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Seeing vs Doing: Understanding Learning Styles for Successful Training

How did your last user training session go? Were your users engaged, were they distracted and zoning out or multi-tasking? While we can’t control if an individual is going to pay attention or not, we can do small things to help keep them engaged during training and with follow-up activities. One strategy that I recommend is incorporating techniques that appeal to different learning styles in each training.

Identifying learning styles among your users doesn’t need to involve having each user take a quiz or survey like this one (but that can be fun). You can likely identify some personality traits or tendencies that indicate one or several learning styles by simply getting to know a person. Like many things, learning styles are not cut and dry. Individuals may not have one dominant learning style or their learning style may shift depending on the topic, time of day, or general mood. That said, making an effort to appeal to different learning styles in your training sessions and training materials could be a game changer for you and your end users.

Let’s start with the basics. There are three primary learning styles: Visual, Auditory, and Kinesthetic. Below is some information for each learning style:


Visual learners absorb information that they can read or see in pictures. They understand and remember things by sight and often picture what they are learning in their heads. You might be able to identify a visual learner because they often close their eyes to visualize and remember something or they may need to write something down in order to make sense of it. If a visual learner is bored, he/she will find something to look at, like something in the room or gaze out a window. Presentations using PowerPoint or handouts will help keep their attention. These types of learners are easily disengaged on a conference call.

Visual learners will respond well to trainings that incorporate demonstrations, screen sharing, diagrams and charts, PowerPoint presentations, and written “tip sheets.” The Salesforce “Help & Training” guides are a great resource for these users. Some tools I recommend are screenshot tools such as Jing (free) or paid training tools such as Clarify or WalkMe. But, really the visual learner may be just as happy with some solid written documentation (like a user manual) with color coding and screenshots. If you’re doing a remote training with a visual learner, be sure to incorporate screen-sharing and/or video conferencing.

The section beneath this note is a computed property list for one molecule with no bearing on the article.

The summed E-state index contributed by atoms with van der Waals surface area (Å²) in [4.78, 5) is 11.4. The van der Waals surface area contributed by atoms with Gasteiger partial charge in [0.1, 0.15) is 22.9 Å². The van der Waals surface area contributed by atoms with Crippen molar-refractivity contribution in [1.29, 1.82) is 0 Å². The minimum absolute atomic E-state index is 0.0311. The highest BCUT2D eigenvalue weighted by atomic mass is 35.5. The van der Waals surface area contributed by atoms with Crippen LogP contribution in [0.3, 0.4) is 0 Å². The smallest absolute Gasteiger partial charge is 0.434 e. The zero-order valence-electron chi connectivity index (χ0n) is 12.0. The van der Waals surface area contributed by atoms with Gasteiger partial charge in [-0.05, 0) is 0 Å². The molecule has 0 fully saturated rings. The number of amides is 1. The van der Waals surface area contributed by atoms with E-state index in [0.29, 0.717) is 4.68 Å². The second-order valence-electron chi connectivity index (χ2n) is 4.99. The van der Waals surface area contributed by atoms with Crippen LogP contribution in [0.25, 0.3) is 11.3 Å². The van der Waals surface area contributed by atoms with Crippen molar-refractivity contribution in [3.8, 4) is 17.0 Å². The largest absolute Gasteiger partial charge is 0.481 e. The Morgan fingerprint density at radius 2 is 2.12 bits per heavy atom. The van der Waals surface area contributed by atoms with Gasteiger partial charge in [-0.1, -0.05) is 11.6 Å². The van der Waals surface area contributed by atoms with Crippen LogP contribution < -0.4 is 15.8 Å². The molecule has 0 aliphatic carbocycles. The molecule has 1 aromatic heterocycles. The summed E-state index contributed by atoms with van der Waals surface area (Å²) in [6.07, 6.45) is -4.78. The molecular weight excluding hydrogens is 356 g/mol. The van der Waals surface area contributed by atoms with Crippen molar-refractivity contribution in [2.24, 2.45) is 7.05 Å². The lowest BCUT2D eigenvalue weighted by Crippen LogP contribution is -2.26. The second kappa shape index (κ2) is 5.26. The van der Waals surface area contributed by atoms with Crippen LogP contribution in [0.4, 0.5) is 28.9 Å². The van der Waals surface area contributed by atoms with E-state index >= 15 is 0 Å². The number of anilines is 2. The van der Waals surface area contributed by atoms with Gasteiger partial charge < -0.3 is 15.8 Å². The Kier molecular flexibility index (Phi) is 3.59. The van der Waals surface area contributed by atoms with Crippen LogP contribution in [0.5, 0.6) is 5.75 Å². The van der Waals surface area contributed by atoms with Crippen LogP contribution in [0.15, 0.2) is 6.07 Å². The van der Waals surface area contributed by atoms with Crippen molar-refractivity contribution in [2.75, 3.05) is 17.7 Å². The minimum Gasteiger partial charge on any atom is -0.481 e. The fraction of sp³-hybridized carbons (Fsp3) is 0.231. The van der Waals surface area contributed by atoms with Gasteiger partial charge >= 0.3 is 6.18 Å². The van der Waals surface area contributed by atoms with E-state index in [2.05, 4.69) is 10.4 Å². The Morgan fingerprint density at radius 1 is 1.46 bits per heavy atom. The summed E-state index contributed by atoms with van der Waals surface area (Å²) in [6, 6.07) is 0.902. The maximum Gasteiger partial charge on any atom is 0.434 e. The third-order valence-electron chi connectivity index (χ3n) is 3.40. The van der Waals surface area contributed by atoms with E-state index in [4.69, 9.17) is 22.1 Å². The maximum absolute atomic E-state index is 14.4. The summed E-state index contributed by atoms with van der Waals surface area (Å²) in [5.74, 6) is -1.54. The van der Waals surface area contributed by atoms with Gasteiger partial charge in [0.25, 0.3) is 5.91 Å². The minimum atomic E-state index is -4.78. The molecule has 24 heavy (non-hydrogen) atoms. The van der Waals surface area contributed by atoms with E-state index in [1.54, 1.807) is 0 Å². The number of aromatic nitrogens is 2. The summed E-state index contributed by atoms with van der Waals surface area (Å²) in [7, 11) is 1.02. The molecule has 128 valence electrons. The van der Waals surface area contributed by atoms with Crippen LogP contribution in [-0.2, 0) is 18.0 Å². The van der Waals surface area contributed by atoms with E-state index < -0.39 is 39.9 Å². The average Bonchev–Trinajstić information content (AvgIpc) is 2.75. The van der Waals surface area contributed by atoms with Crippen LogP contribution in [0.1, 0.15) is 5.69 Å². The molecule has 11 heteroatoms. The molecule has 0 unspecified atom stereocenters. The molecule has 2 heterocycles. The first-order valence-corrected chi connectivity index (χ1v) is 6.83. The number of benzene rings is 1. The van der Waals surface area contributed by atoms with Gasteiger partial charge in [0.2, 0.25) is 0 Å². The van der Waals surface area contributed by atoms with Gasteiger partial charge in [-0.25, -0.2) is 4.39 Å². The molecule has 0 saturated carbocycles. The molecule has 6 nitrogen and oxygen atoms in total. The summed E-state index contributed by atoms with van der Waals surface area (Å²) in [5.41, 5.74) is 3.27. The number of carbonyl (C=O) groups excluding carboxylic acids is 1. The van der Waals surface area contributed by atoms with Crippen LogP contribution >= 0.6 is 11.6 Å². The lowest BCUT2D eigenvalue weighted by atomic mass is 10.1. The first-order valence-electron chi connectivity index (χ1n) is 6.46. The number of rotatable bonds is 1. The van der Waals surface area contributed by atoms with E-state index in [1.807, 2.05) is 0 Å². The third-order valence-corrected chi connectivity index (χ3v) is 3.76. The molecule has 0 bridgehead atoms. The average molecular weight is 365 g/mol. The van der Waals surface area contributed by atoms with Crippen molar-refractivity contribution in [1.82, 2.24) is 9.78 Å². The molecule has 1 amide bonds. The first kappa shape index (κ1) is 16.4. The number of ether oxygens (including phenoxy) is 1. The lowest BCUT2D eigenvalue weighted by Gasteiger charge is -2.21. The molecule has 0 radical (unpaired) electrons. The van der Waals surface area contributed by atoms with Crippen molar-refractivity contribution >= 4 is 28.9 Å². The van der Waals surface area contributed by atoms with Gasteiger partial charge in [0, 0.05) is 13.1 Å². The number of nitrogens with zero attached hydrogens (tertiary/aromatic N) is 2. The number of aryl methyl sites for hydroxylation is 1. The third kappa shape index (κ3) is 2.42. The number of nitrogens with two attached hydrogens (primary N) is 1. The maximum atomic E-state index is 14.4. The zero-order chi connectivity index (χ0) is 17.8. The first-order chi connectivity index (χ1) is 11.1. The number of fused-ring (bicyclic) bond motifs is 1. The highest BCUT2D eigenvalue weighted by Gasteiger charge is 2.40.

Auditory learners learn by hearing and listening. They store information by the way it sounds and have a better time understanding spoken instructions versus written instructions. You might be able to identify an auditory learner because they may read or repeat something out loud in order to remember it. If an auditory learner becomes bored, they will look for an outlet involving sound such as humming or talking with a coworker.

Auditory learners will respond well to training presentations, videos, and demonstrations with sound. The archive of Salesforce YouTube training videos is a great resource for these learners. In a one-on-one training scenario, have an auditory learner repeat the process or walk you through what they are doing. Some tools I recommend are creating a step-by-step video of a process (again, I like to use Jing because it is a free tool), incorporating question and answer sessions into trainings, and check in phone calls.


Kinesthetic or tactile learners learn by touching and doing. They understand and remember through physical movement and are “hands-on” learners. They have trouble remembering what they have read or heard. Tactile learners will be the first one up when you offer a break and will often use a lot of hand gestures when talking. Tactile learners will fidget or find something to move when they become bored. These are your “trial and error” users.

Tactile learners will learn the most in an interactive training session where they are given assignments or are following along in their own Salesforce instance. Trailhead is a fantastic resource for tactile learners. Be sure to incorporate breaks to stand, stretch, and move during your full-day training sessions to keep a tactile learner’s attention. Some tools I like for tactile learners are one-on-one working sessions, handouts where the user needs to fill-in the blanks, and presentations interspersed with hands-on activities.

One of the best ways you can use this knowledge about learning styles is to become familiar with your own learning style. How we learn influences how we expect others to learn and you may identify some training habits that you have incorporated based on your own learning style. Develop a habit of catching yourself when you make assumptions about how your users will learn! Asking for feedback after each training can help you fine-tune your approach, as well. You can pick up on key traits for different user groups and hone in on tools and tactics that work best for each group.

Happy training!

Ready to read more about Training? Check out:

Organizing an Awesome Training Program for Your Users
Ensuring Training Success
Better Living Through Training and Documentation